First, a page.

CMU study finds secondary organic aerosol production from PFI and GDI vehicles has been “substantially” reduced by tightening NMOG standards
Secondary organic aerosol (SOA) is a major component of fine particulate matter—which causes adverse health effects—even in urban environments; vehicles may be a dominant source of SOA in urban areas, although there is still an ongoing debate over SOA formation from on-road sources.
Now, in a new study published in the ACS journal Environmental Science & Technology, researchers at Carnegie Mellon University have found that secondary organic aerosol (SOA) production from both port fuel injection (PFI) and gasoline direct injection (GDI) vehicles has been substantially reduced through the tightening of NMOG emissions. Further, their data suggest that this trend will continue with the implementation of the new federal Tier 3 and California LEV III standards.
Further, they found no difference in SOA production between PFI and GDI vehicles certified to the same standard. As a result, they suggested that the ongoing, significant shift from PFI to GDI vehicles in the US vehicle fleet should not alter SOA production.
However, they also cautioned, SOA production also depends on atmospheric conditions, specifically the NOx regime; therefore only tightening NMOG emissions standards may not be enough to reduce urban SOA levels.
Although past studies have provided substantial insight, important gaps remain in our understanding of SOA formation from gasoline vehicle exhaust due to changing engine technology and emissions certification standards. California and the federal government are both phasing in new, more stringent regulations (LEV III and Tier 3, respectively). These standards meet or exceed the most stringent existing regulations, the California super ultra-low emission vehicle (SULEV) standard. In addition, largely driven by increases in the corporate average fuel economy standards, a dramatic change in gasoline vehicle engine technology is occurring in the United States. Historically, the US fleet has been dominated by vehicles equipped with port-fuel injection engines (PFI vehicles), but the market share of vehicles equipped with gasoline direct injection engines (GDI vehicles) has increased dramatically over the past decade, reaching ~50% of new gasoline vehicles sold in the United States in 2016.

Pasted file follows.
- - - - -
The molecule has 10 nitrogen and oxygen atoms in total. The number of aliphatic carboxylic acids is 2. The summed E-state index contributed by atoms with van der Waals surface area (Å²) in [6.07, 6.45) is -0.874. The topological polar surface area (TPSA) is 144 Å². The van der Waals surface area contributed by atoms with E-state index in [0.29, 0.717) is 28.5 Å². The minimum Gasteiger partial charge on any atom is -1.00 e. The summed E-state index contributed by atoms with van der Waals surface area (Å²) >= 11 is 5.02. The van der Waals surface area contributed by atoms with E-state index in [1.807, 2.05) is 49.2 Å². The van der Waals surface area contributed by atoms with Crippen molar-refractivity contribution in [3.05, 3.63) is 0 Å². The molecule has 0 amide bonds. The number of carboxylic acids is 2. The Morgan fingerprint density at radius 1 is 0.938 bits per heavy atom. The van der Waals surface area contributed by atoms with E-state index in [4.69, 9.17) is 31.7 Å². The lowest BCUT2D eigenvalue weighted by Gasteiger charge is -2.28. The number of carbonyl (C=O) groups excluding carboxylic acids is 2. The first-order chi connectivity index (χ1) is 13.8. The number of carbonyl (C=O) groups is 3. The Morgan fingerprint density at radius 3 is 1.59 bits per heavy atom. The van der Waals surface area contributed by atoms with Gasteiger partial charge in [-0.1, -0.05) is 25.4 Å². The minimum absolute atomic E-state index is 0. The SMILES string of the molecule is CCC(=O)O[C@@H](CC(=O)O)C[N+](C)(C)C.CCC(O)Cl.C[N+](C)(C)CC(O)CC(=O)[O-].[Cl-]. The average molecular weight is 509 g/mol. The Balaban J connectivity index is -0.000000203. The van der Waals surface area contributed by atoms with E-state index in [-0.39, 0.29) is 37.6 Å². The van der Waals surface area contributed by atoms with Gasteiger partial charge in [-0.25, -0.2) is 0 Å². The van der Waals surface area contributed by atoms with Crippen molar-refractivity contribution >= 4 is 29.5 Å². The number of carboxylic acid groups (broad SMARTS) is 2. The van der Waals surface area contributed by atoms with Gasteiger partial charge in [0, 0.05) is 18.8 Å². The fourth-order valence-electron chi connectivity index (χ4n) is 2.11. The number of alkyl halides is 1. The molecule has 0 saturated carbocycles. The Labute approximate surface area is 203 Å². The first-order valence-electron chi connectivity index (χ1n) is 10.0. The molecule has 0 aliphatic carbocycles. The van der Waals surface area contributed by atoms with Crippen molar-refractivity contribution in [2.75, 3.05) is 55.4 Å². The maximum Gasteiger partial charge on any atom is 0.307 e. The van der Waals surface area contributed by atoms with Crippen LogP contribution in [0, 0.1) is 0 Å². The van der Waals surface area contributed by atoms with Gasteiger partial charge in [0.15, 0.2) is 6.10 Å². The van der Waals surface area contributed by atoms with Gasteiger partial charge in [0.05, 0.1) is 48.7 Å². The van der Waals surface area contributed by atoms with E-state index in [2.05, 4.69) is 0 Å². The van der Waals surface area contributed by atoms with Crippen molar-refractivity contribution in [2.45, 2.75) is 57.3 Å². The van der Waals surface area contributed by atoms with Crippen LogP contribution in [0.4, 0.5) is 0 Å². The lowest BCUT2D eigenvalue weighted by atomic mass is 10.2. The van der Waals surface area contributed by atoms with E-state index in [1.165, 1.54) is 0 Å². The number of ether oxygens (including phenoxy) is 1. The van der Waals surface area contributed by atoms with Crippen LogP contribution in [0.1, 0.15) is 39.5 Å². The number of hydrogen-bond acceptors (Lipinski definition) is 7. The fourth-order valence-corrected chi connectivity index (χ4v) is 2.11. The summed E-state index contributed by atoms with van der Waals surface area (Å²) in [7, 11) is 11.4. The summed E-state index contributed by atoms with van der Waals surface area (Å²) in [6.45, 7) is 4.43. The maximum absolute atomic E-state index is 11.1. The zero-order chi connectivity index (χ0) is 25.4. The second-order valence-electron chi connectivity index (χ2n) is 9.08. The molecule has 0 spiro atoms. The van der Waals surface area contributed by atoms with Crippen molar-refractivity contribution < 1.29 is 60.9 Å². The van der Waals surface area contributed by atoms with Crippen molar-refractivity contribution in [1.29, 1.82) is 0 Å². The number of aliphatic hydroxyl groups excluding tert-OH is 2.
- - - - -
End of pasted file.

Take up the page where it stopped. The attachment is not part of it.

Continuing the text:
… In this study, we investigated SOA formation from a fleet of 16 on-road gasoline vehicles using a Potential Aerosol Mass OFR (PAM reactor, hereafter) during chassis dynamometer testing. The test fleet consisted of both PFI and GDI vehicles certified to a range of emissions standards from federal Tier 0 to California super-ultra low emission vehicles (SULEV). We investigate the effects of GDI technology, tightening of emissions standards, and cold-start versus hot-stabilized operations on SOA formation. Finally, we evaluate the use of an OFR as screening tool for SOA production from on-road gasoline vehicle exhaust.—Zhao et al.
Of the 16, 10 vehicles were equipped with gasoline direct injection engines (GDI vehicles) and six with port fuel injection engines (PFI vehicles) certified to a wide range of emissions standards.
For the study, dilute tailpipe exhaust from the gasoline vehicles was photo-oxidized using a PAM reactor during chassis dynamometer testing at the California Air Resources Board’s (CARB) Haagen-Smit Laboratory. The tailpipe emissions depend on the details of engine design, engine calibration, aftertreatment system, vehicle age, and maintenance history.
All vehicles were tested using the cold-start Unified Cycle (UC), which is widely used for emissions testing. Prior to testing, each vehicle was preconditioned with an overnight soak and without evaporative canister purge. Each vehicle was refueled at the CARB Haagen-Smit Laboratory with the same commercial gasoline fuel that met the California summertime fuel standard. Major fuel components included 49% paraffins, 25% aromatics, 14% olefins, and 10% ethanol (wt%).
We measured similar SOA production from GDI and PFI vehicles certified to the same emissions standard; less SOA production from vehicles certified to stricter emissions standards; and, after accounting for differences in gas-particle partitioning, similar effective SOA yields across different engine technologies and certification standards. Therefore the ongoing, dramatic shift from PFI to GDI vehicles in the United States should not alter the contribution of gasoline vehicles to ambient SOA and the natural replacement of older vehicles with newer ones certified to stricter emissions standards should reduce atmospheric SOA levels. Compared to hot operations, cold-start exhaust had lower effective SOA yields, but still contributed more SOA overall because of substantially higher organic gas emissions. We demonstrate that the PAM reactor can be used as a screening tool for vehicle SOA production by carefully accounting for the effects of the large variations in emission rates.—Zhao et al.
Yunliang Zhao, Andrew T. Lambe, Rawad Saleh, Georges Saliba, and Allen L. Robinson (2018) “Secondary Organic Aerosol Production from Gasoline Vehicle Exhaust: Effects of Engine Technology, Cold Start, and Emission Certification Standard” Environmental Science & Technology doi: 10.1021/acs.est.7b05045